DRG Stimulation Helpful for Pain Due to Failed Back Surgery Syndrome

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Reductions in pain were linked to quality of life improvements
Reductions in pain were linked to quality of life improvements

(HealthDay News) — For patients with discogenic low back pain due to failed back surgery syndrome (FBSS), dorsal root ganglion (DRG) stimulation at L2 to L3 is associated with low back pain relief, according to a study published online May 9 in Pain Practice.

Frank Huygen, M.D., Ph.D., from Erasmus University in Rotterdam, Netherlands, and colleagues implanted 12 patients with significant chronic discogenic low back pain due to FBSS with DRG stimulation systems, with at least one lead placed at L2 or L3. The authors tracked the subjects' pain ratings, mood, and quality of life prospectively for up to 12 months.

The researchers found that over half of the patients reported 50 percent or better pain relief in the low back; at 12 months, the average low back pain relief was 45.5 percent. There were concomitant decreases in overall pain, leg pain, pain interference, mood, and quality of life.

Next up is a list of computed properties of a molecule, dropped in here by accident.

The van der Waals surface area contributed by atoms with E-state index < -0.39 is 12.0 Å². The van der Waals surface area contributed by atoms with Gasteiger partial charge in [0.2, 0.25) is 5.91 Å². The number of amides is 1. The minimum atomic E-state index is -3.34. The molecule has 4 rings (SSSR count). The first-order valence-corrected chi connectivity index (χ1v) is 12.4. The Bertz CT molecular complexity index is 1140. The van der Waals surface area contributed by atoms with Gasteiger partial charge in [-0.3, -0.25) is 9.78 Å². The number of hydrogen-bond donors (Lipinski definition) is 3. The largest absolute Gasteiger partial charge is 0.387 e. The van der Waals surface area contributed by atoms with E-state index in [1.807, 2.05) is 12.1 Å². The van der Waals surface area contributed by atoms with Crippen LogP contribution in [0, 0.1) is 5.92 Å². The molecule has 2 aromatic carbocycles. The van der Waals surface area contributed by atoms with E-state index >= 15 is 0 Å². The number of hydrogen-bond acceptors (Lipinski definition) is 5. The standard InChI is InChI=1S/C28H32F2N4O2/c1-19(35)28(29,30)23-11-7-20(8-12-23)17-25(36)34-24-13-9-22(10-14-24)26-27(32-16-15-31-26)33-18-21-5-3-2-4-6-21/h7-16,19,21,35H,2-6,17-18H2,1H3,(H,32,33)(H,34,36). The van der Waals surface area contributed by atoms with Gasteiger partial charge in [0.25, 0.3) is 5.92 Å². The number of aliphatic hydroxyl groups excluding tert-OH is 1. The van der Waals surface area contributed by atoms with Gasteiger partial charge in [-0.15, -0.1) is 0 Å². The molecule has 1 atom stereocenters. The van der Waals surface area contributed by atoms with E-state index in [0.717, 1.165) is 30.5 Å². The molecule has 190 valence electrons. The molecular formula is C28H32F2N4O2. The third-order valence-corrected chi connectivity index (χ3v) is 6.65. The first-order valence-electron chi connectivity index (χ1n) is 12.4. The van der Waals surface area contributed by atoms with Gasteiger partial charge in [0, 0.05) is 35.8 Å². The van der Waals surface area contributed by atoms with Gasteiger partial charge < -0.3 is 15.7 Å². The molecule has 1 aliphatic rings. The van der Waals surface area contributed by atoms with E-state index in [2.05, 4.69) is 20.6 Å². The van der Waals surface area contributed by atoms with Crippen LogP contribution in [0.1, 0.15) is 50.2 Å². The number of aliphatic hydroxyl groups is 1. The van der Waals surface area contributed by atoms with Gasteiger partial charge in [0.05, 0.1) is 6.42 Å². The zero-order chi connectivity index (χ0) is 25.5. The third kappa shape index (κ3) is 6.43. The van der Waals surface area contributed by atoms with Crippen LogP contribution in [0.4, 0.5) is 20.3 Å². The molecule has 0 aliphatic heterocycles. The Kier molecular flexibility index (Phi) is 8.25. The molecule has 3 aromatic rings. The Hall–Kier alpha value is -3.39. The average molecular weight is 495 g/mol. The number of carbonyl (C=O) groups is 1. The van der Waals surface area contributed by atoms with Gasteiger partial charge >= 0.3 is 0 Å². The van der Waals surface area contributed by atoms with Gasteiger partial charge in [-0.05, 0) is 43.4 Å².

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"For the studied population, DRG stimulation at the L2 to L3 levels was effective at relieving low back pain. These reductions in pain were associated with improvements in quality of life," the authors write. "Thus, DRG stimulation at these levels may be effective for low back pain by recruiting both segmental and non-segmental neural pathways that are not otherwise accessible via traditional spinal cord stimulation."

Two authors are employees of St. Jude Medical, which funded the study.

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